Ekta Aggarwal

# Encoding Categorical Variables in Python

In this tutorial we will learn how to encode or convert categorical variables in numbers.

Categorical variables are generally of 2 types: Nominal and Ordinal

**1. Ordinal Variables** are those which have a proper order.

Eg. High , Medium, Low - Here high has the highest priority while low has the least priority High > Medium > Low.

Similarly, Excellent > Average> Poor- Here Excellent is considered as the best while Poor having the least priority.

Such variables which exhibit an order are **ordinal variables.**

**2. Nominal variables** are those which do not have any order: eg. Weather: Sunny, Rainy, Winter - these 3 weathers do not have any priority

There are different methods to encode these variables in Python.

Let us firstly load pandas

`import pandas as pd`

**Encoding Ordinal Variables**

For encoding ordinal variables, we can use **sklearn's LabelEncoder.** Let us initialise our LabelEncoder as **le**

```
from sklearn.preprocessing import LabelEncoder
le = LabelEncoder()
```

Let us create a dataframe where we have **Dependents** column taking values 0,1, 2, 3+ . Here we have 3+ > 2 > 1 > 0 . Thus it is an ordinal variable.

```
df = pd.DataFrame({"Dependents" : ['0','0','1','1','2','2','3+']})
print(df)
```

Using **fit_transform** we can create a new column named ** Dependents2, ** where it has encoded our **Dependents** column in our df.

```
df["Dependents2"] = le.fit_transform(df["Dependents"])
print(df)
```

In the output below you can see that it has automatically considered 3+ as 3.

Suppose if you want your original column back then you can use **inverse_transform** function in your encoded column **Dependents2.**

```
df['inverse_transformed'] = le.inverse_transform(df.Dependents2)
print(df)
```

In the output you can see that it has converted 3 to 3+ in inverse_transformed columns.

**Note: LabelEncoder encodes categorical variables only in ascending order. **

Let us consider another dataframe where we have Sales_Status column talking values as : High, Medium and Low. Since High > Medium > Low , therefore it is an ordinal variable.

```
df = pd.DataFrame({"Sales_Status" : ['High','High','Medium','Medium','Low','Low','High']})
print(df)
```

If we apply LabelEncoder on Sales_Status column then we can see that It has mapped High as 0, Low as 1 and Medium as 2. This is because **LabelEncoder** is encoding these variables on the basis of alphabetical order.

```
df["Using_Label_Encoder"] = le.fit_transform(df["Sales_Status"])
print(df)
```

However, this is incorrect as we know this High should get the highest number. Thus,** We cannot use LabelEncoder in this situation. **For this we create a dictionary named **Ratings** which will be used for mapping the correct labels.

`Ratings = {'Low' : 0, 'Medium' : 1, 'High' : 2}`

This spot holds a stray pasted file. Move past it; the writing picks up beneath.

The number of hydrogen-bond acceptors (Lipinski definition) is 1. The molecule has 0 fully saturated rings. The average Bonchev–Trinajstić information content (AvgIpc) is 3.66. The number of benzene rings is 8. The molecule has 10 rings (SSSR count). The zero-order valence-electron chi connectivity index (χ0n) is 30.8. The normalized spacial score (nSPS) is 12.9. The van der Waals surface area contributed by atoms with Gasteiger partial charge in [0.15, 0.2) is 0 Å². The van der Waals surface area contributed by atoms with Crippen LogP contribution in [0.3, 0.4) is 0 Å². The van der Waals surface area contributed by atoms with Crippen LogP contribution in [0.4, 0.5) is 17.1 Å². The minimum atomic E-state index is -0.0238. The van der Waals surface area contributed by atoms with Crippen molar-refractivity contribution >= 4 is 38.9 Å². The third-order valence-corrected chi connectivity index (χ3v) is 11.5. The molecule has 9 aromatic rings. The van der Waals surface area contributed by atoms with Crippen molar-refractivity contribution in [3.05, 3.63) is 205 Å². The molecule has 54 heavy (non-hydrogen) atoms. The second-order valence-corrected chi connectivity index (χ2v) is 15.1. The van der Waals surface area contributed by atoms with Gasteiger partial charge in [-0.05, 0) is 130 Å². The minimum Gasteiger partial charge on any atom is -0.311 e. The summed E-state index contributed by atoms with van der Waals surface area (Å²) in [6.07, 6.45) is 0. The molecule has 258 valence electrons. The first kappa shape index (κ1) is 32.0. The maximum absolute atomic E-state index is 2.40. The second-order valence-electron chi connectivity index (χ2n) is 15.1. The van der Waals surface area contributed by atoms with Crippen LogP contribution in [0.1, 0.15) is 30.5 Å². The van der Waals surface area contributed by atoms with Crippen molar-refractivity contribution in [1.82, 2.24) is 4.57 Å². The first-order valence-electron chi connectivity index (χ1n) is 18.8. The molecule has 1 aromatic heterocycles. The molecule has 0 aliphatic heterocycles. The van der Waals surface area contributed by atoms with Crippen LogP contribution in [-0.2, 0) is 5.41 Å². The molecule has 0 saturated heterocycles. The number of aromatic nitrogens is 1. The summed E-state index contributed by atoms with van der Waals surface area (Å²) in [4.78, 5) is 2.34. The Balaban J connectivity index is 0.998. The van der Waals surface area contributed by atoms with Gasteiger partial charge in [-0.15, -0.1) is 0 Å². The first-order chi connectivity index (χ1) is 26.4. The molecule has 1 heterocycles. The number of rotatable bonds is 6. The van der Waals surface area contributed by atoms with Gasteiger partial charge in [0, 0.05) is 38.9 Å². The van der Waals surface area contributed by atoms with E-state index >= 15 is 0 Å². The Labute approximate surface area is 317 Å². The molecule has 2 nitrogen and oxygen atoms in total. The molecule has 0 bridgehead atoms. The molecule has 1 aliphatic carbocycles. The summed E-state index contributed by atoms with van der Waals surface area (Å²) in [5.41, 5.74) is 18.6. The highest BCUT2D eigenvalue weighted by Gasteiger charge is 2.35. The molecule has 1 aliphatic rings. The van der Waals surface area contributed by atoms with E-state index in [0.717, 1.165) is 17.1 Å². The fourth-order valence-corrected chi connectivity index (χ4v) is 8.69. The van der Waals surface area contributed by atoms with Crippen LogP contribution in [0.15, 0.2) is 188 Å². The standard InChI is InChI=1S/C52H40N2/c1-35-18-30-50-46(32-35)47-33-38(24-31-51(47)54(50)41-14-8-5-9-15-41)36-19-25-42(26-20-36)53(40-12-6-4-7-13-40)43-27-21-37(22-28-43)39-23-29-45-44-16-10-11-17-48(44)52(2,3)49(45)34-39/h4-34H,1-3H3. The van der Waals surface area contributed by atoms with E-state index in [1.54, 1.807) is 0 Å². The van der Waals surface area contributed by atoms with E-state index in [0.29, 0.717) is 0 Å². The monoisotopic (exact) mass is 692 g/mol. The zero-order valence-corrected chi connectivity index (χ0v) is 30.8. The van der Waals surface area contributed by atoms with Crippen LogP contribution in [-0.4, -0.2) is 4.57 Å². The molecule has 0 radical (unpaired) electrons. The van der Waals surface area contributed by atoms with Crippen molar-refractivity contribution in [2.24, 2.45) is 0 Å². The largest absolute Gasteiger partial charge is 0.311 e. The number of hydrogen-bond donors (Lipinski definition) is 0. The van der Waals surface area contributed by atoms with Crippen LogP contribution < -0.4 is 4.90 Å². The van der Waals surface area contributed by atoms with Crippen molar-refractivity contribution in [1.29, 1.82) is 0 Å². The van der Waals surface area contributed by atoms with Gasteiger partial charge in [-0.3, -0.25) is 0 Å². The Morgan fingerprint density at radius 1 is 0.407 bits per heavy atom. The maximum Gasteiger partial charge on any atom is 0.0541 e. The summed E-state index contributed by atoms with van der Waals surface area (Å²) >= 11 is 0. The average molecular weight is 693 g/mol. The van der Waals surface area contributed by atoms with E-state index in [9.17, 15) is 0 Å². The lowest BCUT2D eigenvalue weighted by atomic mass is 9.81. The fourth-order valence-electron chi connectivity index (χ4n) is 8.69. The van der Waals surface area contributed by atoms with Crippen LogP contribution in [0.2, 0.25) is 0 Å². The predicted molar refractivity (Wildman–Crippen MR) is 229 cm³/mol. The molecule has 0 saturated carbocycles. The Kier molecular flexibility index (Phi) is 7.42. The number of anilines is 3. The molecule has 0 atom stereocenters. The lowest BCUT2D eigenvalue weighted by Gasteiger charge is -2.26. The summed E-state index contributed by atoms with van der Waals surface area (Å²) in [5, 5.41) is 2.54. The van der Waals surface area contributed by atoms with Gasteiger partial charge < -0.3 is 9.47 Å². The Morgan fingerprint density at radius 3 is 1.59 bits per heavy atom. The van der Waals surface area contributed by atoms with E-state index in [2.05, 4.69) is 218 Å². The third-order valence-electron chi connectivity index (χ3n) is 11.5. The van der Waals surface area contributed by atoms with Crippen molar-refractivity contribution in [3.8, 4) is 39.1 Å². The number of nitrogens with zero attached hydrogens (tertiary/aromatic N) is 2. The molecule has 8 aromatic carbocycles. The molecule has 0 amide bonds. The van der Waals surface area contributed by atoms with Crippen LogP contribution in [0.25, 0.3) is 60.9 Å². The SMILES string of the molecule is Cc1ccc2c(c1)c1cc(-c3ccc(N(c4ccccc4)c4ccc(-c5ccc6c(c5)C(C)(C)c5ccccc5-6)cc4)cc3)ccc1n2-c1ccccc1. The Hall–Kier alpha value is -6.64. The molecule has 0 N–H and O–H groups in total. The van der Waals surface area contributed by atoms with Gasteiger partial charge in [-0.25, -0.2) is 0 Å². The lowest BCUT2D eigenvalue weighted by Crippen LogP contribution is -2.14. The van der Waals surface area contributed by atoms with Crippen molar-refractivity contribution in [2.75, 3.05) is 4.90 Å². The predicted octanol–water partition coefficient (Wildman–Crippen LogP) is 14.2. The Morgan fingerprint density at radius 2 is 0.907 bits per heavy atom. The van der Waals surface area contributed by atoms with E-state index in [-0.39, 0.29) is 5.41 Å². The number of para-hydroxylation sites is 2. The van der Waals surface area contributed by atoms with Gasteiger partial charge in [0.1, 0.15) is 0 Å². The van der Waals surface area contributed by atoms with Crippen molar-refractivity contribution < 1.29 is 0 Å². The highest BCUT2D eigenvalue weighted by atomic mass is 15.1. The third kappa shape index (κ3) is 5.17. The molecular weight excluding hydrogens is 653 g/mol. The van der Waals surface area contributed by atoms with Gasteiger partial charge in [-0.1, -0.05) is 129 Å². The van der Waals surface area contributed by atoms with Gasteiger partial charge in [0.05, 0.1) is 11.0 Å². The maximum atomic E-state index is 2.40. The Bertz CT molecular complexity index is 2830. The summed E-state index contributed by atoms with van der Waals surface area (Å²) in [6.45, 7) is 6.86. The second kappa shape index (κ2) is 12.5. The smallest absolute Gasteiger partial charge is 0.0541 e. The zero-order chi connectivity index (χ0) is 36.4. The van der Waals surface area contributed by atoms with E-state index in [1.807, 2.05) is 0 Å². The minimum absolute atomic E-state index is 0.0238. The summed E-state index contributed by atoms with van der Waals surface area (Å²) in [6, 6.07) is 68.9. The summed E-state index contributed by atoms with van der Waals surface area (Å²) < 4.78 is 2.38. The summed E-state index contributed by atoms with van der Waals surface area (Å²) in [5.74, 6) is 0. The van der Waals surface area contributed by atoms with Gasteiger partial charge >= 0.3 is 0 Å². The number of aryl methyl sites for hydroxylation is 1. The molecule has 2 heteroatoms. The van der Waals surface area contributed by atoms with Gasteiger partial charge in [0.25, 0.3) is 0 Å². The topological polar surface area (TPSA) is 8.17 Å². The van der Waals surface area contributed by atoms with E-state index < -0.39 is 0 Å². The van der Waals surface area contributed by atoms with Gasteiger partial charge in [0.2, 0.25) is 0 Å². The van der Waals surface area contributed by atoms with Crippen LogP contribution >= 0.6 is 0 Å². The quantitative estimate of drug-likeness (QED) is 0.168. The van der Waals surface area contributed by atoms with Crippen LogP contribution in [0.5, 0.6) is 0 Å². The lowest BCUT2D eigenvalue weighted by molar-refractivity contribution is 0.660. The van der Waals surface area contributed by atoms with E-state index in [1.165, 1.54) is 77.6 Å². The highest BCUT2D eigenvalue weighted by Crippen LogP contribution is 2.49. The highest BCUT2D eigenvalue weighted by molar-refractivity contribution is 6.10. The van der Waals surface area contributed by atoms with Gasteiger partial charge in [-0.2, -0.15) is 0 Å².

Now using **map** function we can map our dictionary **Ratings ** to our Sales_Status column.

```
df['Using_Mapping'] = df.Sales_Status.map(Ratings)
print(df)
```

You can see in the output below that the last column **Using_Mapping** has now applied the correct mapping to **Sales_Status** column.

**Encoding Nominal Variables**

Let us consider a dataframe which has different Departments: Consulting, Technology and Outsourcing. Here clearly there is no order in these departments, thus ** we cannot use label encoder.**

We can create 3 columns for each of them namely: Dep_consulting, dep_technology and dep_outsourcing.

When the department is consulting then Dep_consulting = 1 and other 2 variables are 0.

Similarly for technology department Dep_technology = 1 and other 2 will be 0.

Lastly, for outsourcing department dep_outsourcing = 1 and others as 0.

**Note: **It can never happen that there can be more than one 1 in a set of dummy variables. In a single row for dummy variables there can be at most one 1.

When categorical variables can be expressed in 1-0 notation - these are called** dummy variables.**

Now let us create our DataFrame

```
data2 = pd.DataFrame({'Department': ['Consulting','Technology','Consulting','Consulting','Outsourcing']})
print(data2)
```

Using pandas' get_dummies( ) function we can create dummy variables with a single line of code.

For each department name have added a **prefix "Dep"**

get_dummies( ) only creates dummy variables. To append it in our data we use pandas' concat function:

Let us firstly save our dummy variables in a dataset.

`dummy_variables = pd.get_dummies(data2.Department,prefix = "Dep")`

We now concatenate our original data using pd.concat( ) , by defining axis = 1 or axis = "columns" we are telling Python to add the columns horizontally (and not append them as rows).

```
pd.concat([data2,dummy_variables],axis =1)
#alternatively
pd.concat([data2,dummy_variables],axis = "columns")
```

When Dep_Consulting = 1 and Dep_Technology is 0 then it is self-implied that dep_outsourcing will be 0. Thus in this case we only need 3-1 = 2 dummy variables. We can drop the first column by specifying **drop_first = True.**

```
dummy_variables = pd.get_dummies(data2.Department,prefix = "Dep",drop_first=True)
pd.concat([data2,dummy_variables],axis = "columns")
```